A Tale of How a Visit to Renew a Student Apartment Lease Turned into a Career with a Purpose

In the few years I have been working in the industry, I have found that few people set out for a career in Residential Property Management (RPM).

They happen upon it by talking with others, walking into their own apartment community’s main office, reading about the industry’s growing demand for employees or hearing about the industry in any other countless number of ways. Once they start in the industry, they often can’t imagine doing anything else.

Take Julie Chu, for example.

As a sophomore college student, Julie lived in an apartment community (as many college students do).  She stopped by the front office one day to renew her lease and found herself waiting for a while because the office was short-staffed. The property manager asked her if she might be interested in a job. Julie had grown tired of the late-night shifts she had been working in the retail and food service industries for five years, so she took the manager up on the job offer.

She started her RPM career as a part-time leasing and marketing specialist and quickly transitioned to a full-time assistant manager in less than a year. Fast-forward 10 years, and she now serves as property manager at Ashborough Apartments in Raleigh, N.C., for Gingko Residential.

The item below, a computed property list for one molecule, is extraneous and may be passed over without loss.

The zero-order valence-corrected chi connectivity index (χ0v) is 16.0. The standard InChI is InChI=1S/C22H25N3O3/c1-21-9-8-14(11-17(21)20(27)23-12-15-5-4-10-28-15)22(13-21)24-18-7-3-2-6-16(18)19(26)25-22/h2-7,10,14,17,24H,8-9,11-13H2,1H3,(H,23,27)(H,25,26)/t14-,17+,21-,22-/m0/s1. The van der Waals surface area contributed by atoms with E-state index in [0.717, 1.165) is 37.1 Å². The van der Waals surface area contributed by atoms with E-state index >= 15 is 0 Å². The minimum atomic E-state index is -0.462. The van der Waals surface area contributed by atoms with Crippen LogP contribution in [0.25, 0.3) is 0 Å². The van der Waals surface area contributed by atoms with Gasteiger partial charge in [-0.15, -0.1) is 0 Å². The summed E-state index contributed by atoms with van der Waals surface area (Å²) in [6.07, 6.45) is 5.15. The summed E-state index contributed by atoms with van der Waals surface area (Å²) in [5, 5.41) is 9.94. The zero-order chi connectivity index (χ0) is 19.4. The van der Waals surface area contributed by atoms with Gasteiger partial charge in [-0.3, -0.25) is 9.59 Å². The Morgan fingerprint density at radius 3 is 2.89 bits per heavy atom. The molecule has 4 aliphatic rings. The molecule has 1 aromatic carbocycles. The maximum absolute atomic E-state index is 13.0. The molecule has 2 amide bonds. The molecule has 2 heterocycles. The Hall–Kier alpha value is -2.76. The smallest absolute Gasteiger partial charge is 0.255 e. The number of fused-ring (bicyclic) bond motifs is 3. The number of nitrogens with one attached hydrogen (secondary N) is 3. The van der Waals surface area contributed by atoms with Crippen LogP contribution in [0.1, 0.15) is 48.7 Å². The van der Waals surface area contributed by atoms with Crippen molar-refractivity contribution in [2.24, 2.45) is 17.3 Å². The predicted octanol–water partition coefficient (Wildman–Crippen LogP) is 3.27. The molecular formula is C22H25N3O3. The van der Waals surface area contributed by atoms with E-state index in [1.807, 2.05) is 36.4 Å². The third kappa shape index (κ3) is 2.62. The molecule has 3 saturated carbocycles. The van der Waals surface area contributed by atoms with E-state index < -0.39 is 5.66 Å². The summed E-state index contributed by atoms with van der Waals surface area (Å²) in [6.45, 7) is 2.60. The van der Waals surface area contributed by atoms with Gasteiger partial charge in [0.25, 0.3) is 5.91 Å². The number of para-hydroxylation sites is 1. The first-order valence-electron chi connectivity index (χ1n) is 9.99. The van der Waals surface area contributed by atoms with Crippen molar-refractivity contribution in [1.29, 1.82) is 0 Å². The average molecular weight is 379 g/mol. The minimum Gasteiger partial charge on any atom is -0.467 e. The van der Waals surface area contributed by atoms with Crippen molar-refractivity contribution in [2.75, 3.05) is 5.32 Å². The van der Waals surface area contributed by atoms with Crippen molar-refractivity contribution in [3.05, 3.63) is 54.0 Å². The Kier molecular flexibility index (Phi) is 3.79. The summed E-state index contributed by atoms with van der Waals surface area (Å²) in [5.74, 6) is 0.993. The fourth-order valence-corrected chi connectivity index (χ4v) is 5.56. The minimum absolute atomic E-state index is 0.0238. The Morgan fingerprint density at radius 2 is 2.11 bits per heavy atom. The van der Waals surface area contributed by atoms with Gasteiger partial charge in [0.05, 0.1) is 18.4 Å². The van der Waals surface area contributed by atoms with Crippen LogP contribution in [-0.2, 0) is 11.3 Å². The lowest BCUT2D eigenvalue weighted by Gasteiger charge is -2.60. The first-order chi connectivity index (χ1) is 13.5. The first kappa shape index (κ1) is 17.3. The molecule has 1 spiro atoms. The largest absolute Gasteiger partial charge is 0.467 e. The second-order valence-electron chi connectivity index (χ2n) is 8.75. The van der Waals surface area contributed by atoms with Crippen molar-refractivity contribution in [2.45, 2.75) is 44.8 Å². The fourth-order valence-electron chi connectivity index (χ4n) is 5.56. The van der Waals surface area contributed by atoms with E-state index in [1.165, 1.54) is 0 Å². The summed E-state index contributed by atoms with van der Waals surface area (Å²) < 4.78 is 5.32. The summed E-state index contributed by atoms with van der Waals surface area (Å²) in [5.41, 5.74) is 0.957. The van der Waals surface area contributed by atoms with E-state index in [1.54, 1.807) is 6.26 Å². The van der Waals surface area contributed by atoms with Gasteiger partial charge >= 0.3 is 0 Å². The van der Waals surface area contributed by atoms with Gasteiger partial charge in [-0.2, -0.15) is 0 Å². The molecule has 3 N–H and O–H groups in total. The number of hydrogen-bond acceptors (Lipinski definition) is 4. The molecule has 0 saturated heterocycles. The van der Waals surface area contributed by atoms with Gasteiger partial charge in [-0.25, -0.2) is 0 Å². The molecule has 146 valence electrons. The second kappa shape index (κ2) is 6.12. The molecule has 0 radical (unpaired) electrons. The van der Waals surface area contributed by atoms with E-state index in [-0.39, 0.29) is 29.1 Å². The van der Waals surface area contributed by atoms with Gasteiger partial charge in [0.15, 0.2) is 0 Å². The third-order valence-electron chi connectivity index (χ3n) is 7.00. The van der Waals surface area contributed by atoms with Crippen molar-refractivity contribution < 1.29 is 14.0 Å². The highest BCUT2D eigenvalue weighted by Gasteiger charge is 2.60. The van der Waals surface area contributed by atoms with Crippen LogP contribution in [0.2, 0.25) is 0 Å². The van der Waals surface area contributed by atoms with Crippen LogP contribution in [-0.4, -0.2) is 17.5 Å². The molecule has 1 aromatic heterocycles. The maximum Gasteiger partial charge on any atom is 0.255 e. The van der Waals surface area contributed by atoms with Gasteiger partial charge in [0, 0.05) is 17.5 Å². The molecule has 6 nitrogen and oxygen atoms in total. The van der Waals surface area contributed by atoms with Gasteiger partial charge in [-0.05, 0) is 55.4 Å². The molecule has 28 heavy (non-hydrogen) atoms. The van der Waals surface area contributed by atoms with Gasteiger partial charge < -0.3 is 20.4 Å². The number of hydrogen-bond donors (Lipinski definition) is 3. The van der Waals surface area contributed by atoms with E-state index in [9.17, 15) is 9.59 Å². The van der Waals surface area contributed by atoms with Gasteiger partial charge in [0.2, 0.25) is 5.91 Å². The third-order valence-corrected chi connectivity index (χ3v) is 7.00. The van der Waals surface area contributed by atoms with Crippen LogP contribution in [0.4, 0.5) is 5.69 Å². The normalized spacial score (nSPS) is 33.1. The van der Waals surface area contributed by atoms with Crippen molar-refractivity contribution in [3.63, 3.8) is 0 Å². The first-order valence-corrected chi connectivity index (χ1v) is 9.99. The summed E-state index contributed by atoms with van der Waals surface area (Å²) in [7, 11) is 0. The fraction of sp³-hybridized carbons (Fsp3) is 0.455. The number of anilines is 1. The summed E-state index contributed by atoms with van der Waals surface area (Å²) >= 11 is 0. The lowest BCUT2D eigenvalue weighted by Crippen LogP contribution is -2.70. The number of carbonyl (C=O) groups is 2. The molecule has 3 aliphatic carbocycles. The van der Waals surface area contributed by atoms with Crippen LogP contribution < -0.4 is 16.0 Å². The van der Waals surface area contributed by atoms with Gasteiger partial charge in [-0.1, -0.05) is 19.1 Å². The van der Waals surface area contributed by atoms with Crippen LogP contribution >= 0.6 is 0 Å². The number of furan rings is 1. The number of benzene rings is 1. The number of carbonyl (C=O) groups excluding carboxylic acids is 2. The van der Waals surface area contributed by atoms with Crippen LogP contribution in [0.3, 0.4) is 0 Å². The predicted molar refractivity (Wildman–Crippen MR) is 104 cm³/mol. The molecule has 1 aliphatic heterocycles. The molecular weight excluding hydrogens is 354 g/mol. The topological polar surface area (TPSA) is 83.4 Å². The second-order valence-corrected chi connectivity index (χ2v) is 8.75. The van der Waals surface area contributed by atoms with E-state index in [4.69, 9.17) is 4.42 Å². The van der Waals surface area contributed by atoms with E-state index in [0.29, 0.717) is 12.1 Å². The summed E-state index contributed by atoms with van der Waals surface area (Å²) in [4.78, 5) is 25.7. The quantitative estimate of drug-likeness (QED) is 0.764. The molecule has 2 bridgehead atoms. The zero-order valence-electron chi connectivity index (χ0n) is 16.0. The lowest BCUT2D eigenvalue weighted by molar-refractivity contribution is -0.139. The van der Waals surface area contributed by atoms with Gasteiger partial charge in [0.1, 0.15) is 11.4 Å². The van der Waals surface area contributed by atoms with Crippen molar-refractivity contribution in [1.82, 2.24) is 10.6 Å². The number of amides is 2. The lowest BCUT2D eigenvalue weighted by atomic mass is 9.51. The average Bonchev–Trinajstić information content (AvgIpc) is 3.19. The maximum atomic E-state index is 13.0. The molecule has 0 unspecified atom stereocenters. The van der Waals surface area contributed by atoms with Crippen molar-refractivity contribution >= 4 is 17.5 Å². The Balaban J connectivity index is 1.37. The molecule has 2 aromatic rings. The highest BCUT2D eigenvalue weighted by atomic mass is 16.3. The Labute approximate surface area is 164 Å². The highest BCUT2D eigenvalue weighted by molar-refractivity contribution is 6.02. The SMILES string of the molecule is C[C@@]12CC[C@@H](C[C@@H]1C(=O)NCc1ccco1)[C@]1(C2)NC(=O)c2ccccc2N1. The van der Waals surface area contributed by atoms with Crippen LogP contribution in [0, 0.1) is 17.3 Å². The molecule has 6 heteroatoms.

As property manager, she oversees all aspects of successfully managing a multimillion-dollar community:

  • Leasing and marketing to potential residents
  • Creating a strong community to retain current residents
  • Leading and training her RPM team
  • Inspecting the property
  • Working with vendors on various repairs and projects
  • Analyzing financial data

“I think that it’s fate that I got into RPM,” she said. “I would never have thought to look for a career in the industry. I truly feel that I have a strong career path, and I’m developing new skills. I’m making a difference by helping people find quality housing, providing an excellent working environment and growing the value of a community.”

An RPM career is extremely diverse, allowing people to develop important skills such as communication, problem solving, customer service, critical thinking, financial analysis, market analysis and so much more, she said. This industry is constantly growing, and it needs new talent to fill these opportunities.

Julie serves as an ambassador in our RPM Careers Ambassador Program in which we feature young professionals who are relatively new to the industry on our RPM Careers website.

You can read about others like her by visiting this site or by stopping by the National Apartment Association’s APTly Spoken Blog and looking for entries tagged with “My RPM Story.” These entries feature RPM ambassadors telling their own stories about how they found their place in the industry.

Follow NAAEI on Twitter @NAAEI.

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